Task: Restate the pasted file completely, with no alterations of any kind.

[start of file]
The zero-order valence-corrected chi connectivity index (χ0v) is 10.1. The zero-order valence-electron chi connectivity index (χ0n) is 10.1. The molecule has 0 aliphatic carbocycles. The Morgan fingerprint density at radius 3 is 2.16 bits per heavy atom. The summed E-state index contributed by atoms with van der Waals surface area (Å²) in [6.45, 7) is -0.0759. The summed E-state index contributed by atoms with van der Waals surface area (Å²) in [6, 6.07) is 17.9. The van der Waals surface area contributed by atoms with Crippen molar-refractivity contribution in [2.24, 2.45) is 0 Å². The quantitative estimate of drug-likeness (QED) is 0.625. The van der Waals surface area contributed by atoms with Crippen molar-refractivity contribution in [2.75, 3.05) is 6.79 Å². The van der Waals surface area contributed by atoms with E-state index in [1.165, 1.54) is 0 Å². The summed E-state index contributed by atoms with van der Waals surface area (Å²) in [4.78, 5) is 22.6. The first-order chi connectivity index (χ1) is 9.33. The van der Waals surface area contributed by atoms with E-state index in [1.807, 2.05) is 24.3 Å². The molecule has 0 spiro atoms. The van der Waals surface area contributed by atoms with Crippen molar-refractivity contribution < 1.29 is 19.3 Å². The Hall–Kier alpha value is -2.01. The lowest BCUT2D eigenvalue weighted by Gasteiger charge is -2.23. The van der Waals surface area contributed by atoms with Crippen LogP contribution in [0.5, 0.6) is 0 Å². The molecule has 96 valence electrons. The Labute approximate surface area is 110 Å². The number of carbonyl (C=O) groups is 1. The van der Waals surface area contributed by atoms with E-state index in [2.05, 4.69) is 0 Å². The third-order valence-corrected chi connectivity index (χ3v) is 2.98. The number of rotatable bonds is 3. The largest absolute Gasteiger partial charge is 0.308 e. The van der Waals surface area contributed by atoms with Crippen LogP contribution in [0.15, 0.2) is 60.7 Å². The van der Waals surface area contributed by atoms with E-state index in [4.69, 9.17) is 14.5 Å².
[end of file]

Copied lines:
The zero-order valence-corrected chi connectivity index (χ0v) is 10.1. The zero-order valence-electron chi connectivity index (χ0n) is 10.1. The molecule has 0 aliphatic carbocycles. The Morgan fingerprint density at radius 3 is 2.16 bits per heavy atom. The summed E-state index contributed by atoms with van der Waals surface area (Å²) in [6.45, 7) is -0.0759. The summed E-state index contributed by atoms with van der Waals surface area (Å²) in [6, 6.07) is 17.9. The van der Waals surface area contributed by atoms with Crippen molar-refractivity contribution in [2.24, 2.45) is 0 Å². The quantitative estimate of drug-likeness (QED) is 0.625. The van der Waals surface area contributed by atoms with Crippen molar-refractivity contribution in [2.75, 3.05) is 6.79 Å². The van der Waals surface area contributed by atoms with E-state index in [1.165, 1.54) is 0 Å². The summed E-state index contributed by atoms with van der Waals surface area (Å²) in [4.78, 5) is 22.6. The first-order chi connectivity index (χ1) is 9.33. The van der Waals surface area contributed by atoms with E-state index in [1.807, 2.05) is 24.3 Å². The molecule has 0 spiro atoms. The van der Waals surface area contributed by atoms with Crippen molar-refractivity contribution < 1.29 is 19.3 Å². The Hall–Kier alpha value is -2.01. The lowest BCUT2D eigenvalue weighted by Gasteiger charge is -2.23. The van der Waals surface area contributed by atoms with Crippen LogP contribution in [0.5, 0.6) is 0 Å². The molecule has 96 valence electrons. The Labute approximate surface area is 110 Å². The number of carbonyl (C=O) groups is 1. The van der Waals surface area contributed by atoms with E-state index in [2.05, 4.69) is 0 Å². The third-order valence-corrected chi connectivity index (χ3v) is 2.98. The number of rotatable bonds is 3. The largest absolute Gasteiger partial charge is 0.308 e. The van der Waals surface area contributed by atoms with Crippen LogP contribution in [0.15, 0.2) is 60.7 Å². The van der Waals surface area contributed by atoms with E-state index in [4.69, 9.17) is 14.5 Å².